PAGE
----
They are the feel good story of the year but will it hurt PNG football in the long run?
- Success on the field. Their start to the season has reminded me of the Broncos in 1988. Wins against the Redcliffe Dolphins away (24-18), at home to the Mackay Cutters (24-16) and at home to the Central Queensland Capras (46-14) have been extremely impressive. People may remember the last PNG foray in the Queensland Cup in 1996 and 1997 by the Port Moresby Vipers, who were ultimately sunk by transport costs. It is important for the longevity of the Hunters that they at least start well. They have managed to maximise that feel good buzz because of their good start.
- Feel good story of the year. View the link below for just one of the stories the Hunters’ generated. Good press is never bad especially where football is concerned.
- Larger crowds and more money for Q-Cup teams. As the Hunters have started the season well and generated a lot of buzz and good press this should result in larger crowds and more money for the existing clubs in the Queensland Cup which is essential to the long term sustainability of the Hunters. Think about what would have happened if the Hunters had been soundly beaten in their first three matches.
- Exposes more PNG players to a higher level of competition and lifts the overall standard of Rugby League in PNG which in turn is better for the national side. There is no denying that the higher the standard the better it is in the long run for a footballing community. The entry into the NRL of the Warriors may not have been the only reason for the improvement experienced by the Kiwis but it sure didn’t hurt. The leap from the Digicel Cup straight to the World Cup or the NRL is too large for all but the most naturally talented footballers so in that respect entering a team in the Q-Cup was a great stepping stone. It means that between 20-25 PNG footballers will be playing at a higher level every year. The depth of PNG football will only benefit.
- PNG players will not be as overawed when playing NRL stars in the future. NRL stars are venerated in PNG as heroes of the sport. Players like Marcus Bai, David Mead and Ray Thompson have played week in and week out in the NRL competition. Although the Queensland Cup is a second tier competition the Hunters have already come across Anthony Mitchell (Mackay Cutters) and David Hala (Redcliffe Dolphins) who are both NRL calibre players. They will come across many more as the season progresses. Playing these players week in and week out will only improve the confidence of the national team.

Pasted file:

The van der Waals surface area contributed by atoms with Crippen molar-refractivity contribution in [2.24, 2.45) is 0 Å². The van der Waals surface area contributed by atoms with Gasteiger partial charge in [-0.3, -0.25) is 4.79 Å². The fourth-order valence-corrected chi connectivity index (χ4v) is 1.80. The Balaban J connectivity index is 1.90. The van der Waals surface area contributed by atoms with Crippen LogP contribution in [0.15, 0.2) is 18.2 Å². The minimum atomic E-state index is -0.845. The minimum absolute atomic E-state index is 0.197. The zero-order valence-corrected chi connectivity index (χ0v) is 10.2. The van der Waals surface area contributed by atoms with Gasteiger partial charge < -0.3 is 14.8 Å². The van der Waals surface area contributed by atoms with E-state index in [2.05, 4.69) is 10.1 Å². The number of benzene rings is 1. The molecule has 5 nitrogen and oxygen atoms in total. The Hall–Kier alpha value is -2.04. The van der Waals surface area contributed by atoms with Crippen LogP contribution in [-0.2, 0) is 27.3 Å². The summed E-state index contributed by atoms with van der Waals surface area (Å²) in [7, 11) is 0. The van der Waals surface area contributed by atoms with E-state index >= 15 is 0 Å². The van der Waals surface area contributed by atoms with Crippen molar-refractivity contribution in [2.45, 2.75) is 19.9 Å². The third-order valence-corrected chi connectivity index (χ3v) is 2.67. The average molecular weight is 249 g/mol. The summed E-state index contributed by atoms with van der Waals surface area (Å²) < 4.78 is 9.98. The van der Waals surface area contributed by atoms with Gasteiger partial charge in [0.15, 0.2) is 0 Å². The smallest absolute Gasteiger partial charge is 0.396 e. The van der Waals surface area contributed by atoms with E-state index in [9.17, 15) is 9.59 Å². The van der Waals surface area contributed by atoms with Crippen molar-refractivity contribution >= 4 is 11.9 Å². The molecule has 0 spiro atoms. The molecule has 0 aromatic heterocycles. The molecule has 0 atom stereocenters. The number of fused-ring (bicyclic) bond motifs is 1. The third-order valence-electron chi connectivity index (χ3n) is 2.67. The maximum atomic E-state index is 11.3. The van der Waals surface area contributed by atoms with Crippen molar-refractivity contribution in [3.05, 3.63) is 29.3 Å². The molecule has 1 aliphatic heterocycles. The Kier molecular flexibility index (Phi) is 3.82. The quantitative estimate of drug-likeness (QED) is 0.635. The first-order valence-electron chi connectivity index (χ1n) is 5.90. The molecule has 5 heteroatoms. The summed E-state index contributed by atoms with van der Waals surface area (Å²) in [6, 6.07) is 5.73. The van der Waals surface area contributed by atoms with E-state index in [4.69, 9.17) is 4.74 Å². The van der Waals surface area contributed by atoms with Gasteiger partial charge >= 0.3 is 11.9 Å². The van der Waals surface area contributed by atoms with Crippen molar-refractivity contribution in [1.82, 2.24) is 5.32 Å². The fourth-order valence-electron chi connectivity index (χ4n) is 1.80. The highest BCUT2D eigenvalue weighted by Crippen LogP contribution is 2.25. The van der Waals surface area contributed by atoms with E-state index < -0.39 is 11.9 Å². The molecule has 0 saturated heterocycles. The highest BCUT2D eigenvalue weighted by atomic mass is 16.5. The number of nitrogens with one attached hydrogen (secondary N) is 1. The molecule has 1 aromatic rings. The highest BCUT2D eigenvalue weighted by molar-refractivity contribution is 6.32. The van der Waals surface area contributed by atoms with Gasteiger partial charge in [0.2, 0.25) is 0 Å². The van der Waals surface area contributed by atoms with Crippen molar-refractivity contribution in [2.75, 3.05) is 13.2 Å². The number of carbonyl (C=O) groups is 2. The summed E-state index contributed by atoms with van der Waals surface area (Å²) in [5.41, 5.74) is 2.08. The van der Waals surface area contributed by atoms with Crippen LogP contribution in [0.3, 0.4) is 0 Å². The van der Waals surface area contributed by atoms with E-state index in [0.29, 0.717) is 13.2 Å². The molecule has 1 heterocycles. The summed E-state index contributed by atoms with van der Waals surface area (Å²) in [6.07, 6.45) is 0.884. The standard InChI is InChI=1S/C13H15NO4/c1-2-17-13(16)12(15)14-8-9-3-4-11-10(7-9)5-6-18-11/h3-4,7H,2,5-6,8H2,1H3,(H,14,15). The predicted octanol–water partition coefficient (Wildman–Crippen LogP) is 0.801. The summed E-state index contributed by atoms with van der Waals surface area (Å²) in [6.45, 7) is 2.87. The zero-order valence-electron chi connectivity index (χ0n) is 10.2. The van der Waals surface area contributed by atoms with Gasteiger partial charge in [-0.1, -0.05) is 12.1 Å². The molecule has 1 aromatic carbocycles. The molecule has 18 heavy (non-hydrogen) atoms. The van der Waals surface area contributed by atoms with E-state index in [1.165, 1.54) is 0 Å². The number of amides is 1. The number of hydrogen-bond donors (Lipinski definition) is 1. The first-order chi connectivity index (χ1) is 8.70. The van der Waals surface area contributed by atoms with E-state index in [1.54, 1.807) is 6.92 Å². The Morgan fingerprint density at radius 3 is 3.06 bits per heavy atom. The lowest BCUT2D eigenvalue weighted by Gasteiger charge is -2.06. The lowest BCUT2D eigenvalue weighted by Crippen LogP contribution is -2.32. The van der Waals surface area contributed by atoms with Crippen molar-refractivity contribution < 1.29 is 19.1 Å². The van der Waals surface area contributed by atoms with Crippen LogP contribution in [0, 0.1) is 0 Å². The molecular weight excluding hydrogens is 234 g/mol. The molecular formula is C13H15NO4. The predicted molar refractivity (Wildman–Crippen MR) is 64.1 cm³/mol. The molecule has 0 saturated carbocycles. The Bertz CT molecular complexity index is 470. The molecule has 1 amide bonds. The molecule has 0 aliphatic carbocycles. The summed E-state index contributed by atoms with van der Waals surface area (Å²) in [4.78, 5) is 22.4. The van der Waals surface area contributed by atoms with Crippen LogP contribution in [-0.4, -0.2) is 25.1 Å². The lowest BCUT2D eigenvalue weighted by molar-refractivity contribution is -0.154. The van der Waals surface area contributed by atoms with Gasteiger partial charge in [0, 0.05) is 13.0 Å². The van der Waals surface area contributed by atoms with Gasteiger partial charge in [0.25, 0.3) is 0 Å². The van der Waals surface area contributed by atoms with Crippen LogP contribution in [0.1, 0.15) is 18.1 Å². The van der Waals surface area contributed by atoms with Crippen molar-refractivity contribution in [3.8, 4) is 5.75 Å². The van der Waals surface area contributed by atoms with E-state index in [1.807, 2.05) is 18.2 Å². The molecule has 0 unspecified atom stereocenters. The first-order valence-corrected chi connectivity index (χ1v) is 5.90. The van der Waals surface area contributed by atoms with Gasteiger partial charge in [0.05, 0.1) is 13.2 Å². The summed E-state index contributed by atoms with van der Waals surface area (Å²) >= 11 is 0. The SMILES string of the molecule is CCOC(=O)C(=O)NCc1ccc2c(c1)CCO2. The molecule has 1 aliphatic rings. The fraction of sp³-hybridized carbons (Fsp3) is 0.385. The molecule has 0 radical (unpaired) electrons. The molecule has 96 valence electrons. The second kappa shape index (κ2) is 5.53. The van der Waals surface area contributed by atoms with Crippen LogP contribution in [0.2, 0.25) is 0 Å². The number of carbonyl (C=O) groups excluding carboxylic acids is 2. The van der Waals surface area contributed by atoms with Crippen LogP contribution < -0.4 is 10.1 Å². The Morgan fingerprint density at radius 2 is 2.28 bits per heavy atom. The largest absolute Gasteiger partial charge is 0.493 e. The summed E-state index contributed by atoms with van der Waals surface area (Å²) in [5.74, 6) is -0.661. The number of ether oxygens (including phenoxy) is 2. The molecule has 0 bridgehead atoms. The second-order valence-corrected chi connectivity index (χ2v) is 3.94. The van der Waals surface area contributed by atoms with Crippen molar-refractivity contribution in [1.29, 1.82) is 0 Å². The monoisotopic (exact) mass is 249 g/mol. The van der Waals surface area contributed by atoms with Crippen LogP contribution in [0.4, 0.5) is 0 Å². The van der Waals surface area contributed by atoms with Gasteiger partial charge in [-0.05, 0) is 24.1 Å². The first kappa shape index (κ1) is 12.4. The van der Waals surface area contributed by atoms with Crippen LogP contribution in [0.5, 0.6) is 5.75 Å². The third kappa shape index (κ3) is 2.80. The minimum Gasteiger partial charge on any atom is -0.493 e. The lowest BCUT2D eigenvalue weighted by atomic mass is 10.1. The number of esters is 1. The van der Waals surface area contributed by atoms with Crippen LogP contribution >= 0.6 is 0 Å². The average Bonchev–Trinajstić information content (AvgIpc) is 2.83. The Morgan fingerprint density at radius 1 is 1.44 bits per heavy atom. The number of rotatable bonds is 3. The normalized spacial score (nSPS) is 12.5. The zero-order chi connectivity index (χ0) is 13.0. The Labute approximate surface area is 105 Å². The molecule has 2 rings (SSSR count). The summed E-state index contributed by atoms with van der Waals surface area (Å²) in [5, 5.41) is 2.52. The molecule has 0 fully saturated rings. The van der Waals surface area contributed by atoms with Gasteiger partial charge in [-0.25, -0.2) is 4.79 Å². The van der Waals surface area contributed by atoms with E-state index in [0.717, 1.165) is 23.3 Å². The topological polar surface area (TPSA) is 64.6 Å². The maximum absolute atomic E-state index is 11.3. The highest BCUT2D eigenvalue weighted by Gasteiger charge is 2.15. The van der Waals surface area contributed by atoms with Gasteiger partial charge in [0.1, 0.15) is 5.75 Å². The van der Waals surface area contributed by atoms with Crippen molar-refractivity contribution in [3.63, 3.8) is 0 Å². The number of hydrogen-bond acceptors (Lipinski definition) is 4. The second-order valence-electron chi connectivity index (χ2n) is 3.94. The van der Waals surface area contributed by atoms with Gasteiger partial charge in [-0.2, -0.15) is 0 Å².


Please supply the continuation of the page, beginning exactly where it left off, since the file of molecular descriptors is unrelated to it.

- Better exposure to scouts with a commensurate increase in income to PNG football players which in turn is better for PNG football. If more PNG footballers can earn a living from football then naturally more footballers can train full time. Prior to this year PNG footballing talent wasn’t completely unknown to football scouts, however, evaluating that talent was difficult and expensive. The quality of a performance against the Rabaul Gurias is more difficult to gauge in the overall scheme of things than a player’s performance against the Redcliffe Dolphins. Do not underestimate the benefit of televised games either (round 1 and round 8 matches for the Hunters have been selected by channel 9 so far with rounds 17 to 26 yet to be allocated).
- Increased opportunities for PNG businesses. Now I’m not saying that PNG will become a tourist mecca overnight but I am saying that a football team plus support staff travelling and staying in PNG every second week during the football season is better for the PNG economy than the absence of those travellers. The good news stories that they are bringing back is indirect advertising. Whether it will offset the cost to the PNG Government is another question, however, Australian Government’s regularly incentivise events in Australian cities to generate visitor income etc. The promotion of PNG that has already occurred (provided nothing bad happens in the future) will be invaluable. Given recent events in Manus Island and on the Kokoda Trail any good publicity to offset such bad publicity will be a boon for the PNG Government I’m sure.